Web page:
Both tech companies share something in common: their reason for going to court, per AppleInsider. Both companies have accused each other of patent infringement and both companies deny any wrongdoing involving intellectual property theft.
Here's the deal — Google has made three specific demands in its countersuit.
- The giant company seeks compensation from Sonos for the allegation of patent infringement on its own patents.
- It seeks compensation for legal expenses.
- Most importantly, and perhaps most noteworthy, Google has demanded a permanent injunction against Sonos as far as alleged patent infringement is concerned.
This could get ugly (for Sonos) — According to AppleInsider, Google has "reluctantly" pursued the legal route to thwart Sonos' attack, noting that it was "reluctantly defending" itself by asserting its intellectual property rights. The lawsuit involves certain features including noise and echo-canceling, personalized search entries, and networking. "While Google rarely sues other companies for patent infringement, it must assert its intellectual property rights here," the lawsuit states.
Even prior to filing this countersuit, Google rejected Sonos' claims and noted earlier in 2020, "Sonos has made misleading statements about our history of working together." The company added, "Our technology and devices were designed independently. We deny their claims vigorously, and will be defending against them." That defense has taken a heightened pitch now.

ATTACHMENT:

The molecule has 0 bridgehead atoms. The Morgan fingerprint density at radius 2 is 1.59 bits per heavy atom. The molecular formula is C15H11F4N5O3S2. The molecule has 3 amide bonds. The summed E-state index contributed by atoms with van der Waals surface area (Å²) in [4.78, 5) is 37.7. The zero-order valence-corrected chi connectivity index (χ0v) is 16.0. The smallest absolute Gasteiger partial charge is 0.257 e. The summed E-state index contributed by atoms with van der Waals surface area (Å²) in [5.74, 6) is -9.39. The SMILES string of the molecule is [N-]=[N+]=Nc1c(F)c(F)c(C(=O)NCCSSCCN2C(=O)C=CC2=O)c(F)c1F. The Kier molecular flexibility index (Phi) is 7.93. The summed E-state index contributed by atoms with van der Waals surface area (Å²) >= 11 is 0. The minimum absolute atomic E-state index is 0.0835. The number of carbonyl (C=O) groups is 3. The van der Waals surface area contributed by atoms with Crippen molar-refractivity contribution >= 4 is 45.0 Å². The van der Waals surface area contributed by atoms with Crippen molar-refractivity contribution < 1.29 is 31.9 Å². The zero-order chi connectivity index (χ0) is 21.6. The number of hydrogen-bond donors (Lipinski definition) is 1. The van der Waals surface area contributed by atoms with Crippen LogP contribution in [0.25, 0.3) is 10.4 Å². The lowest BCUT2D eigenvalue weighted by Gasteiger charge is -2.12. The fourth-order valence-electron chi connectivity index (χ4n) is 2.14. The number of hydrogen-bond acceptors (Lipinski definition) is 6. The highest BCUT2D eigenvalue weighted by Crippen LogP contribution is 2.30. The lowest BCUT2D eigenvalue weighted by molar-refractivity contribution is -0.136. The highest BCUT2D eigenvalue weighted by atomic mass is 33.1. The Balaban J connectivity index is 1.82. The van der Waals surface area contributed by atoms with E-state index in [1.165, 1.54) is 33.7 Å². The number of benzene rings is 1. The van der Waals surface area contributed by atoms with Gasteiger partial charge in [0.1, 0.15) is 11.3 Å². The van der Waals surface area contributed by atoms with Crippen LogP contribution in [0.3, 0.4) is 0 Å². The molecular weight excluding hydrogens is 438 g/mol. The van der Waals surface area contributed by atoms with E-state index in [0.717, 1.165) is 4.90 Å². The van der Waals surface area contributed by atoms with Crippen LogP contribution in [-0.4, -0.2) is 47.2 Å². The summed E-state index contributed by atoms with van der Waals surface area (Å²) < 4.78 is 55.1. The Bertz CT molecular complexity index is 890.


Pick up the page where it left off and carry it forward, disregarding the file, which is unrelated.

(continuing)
The complaint, which was filed in the United States District Court for the Northern District of California, is bound to lead to a brutal and ferocious fight between Google — which is an industry goliath — and Sonos, which is impressive in its own right but nowhere near the Alphabet behemoth.
At the core of this legal battle lies the perennial issue of Big Tech's monopoly on the marketplace. If Sonos loses, it'll simply confirm critics' worries about competitive practices and violations plaguing them. But if Sonos wins — and that's a big "if" — smaller companies might start feeling a bit more optimistic about their future — and success — in the vicious and oft-unfair tech sector.